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  Individual differences in the modulation of visual search performance by auditory concurrent stimulation in very young children

Tu, H.-F., & Fritz, T. H. (2020). Individual differences in the modulation of visual search performance by auditory concurrent stimulation in very young children. Poster presented at The International Congress of Infant Studies (ICIS) 2020.

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Item Permalink: http://hdl.handle.net/21.11116/0000-0004-DBC7-5 Version Permalink: http://hdl.handle.net/21.11116/0000-0006-C2C5-0
Genre: Poster

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vICIS2020_Poster_for_pdf01.pdf (Postprint), 14MB
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 Creators:
Tu, Hsing-Fen1, Author              
Fritz, Thomas Hans1, Author              
Affiliations:
1Department Neurology, MPI for Human Cognitive and Brain Sciences, Max Planck Society, ou_634549              

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Free keywords: Visual search; child development; dynamic attention theory; sensory profile; cross modal interaction
 Abstract: Purpose To investigate whether visual search performance could be enhanced by rhythmic auditory stimulations and to assess the influence of individual external and internal factors. Methods Eye movement data were obtained from 29 young children from 16 to 48 months of age (17 male; mean = 36.9; sd = 9.89) during visual search tasks. In the within-subjects design, the order of visual (V) and audiovisual (AV) conditions was counterbalanced. Each condition contained 10 practice and experimental 64 trials. Search target located on 8 different spots with equal distance from the center while distractors were randomly distributed. Each set size (4, 6, 8, and 10) was presented 16 times. Fixation dot was shown for 1000 ms followed by a trial of 1000 ms Auditory stimulation was an isochronous and metrical sequence with 8 tones. The first tone that was accompanied by the appearance of visual stimuli, had a frequency of 880 Hz. The other seven tones had a frequency of 440 Hz. Each tone lasted 100 ms with an inter-onset-interval of 250 ms. Besides, all caregivers received questionnaires that assessed external (home music environment, and music use of caregiver) and internal (temperament types, and sensory processing patterns) factors. Results The major findings were (1) the number of search items per second was positively correlated with age and it was significantly higher (p = 0.046) in AV (2.07/sec) than V (1.84/sec); (2) in the lower set sizes (4 and 6), the number of responses on the target was higher in AV than V. (3) Analysis of a serial of questionnaires using the ordinary least squares regression with corrected cluster robust standard errors, we observed multiple casual associations between search performance and internal factors (sensory profile and temperament types) but not with external factors. More interestingly, the associations between internal factors search performance differed from AV and V. Conclusion In sum, our results showed concurrent rhythmic auditory stimulations might influence visual search speed. Moreover, internal individual differences in the early years play a significant role in visual search. We suggest that future studies further focus on investigating the effect of varying AV regularity and/or synchrony, and the dynamic interaction between individual differences and search performance.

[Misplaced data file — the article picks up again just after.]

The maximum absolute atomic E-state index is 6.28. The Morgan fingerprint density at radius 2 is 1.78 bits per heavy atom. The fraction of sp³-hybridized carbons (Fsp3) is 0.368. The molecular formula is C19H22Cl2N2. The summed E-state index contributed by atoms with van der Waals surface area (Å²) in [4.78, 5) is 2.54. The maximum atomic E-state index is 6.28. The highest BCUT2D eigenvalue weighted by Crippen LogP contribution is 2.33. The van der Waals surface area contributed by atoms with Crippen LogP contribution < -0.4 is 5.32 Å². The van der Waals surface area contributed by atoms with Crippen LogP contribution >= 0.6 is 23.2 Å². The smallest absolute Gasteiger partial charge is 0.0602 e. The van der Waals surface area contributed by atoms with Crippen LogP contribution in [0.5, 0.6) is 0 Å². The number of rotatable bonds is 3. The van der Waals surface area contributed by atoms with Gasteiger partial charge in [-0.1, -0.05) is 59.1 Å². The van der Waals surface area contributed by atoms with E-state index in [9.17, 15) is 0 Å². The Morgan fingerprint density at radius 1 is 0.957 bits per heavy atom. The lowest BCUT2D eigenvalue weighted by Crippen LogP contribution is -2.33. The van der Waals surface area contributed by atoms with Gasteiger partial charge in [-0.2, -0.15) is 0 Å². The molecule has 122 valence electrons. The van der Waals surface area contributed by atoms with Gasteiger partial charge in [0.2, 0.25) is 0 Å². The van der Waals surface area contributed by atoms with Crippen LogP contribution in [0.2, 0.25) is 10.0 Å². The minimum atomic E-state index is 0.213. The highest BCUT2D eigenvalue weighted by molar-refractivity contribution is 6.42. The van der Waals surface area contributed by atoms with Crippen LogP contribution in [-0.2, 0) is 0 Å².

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Language(s): eng - English
 Dates: 2020-02
 Publication Status: Not specified
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Title: The International Congress of Infant Studies (ICIS) 2020
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Start-/End Date: 2020-07-06 - 2020-07-09

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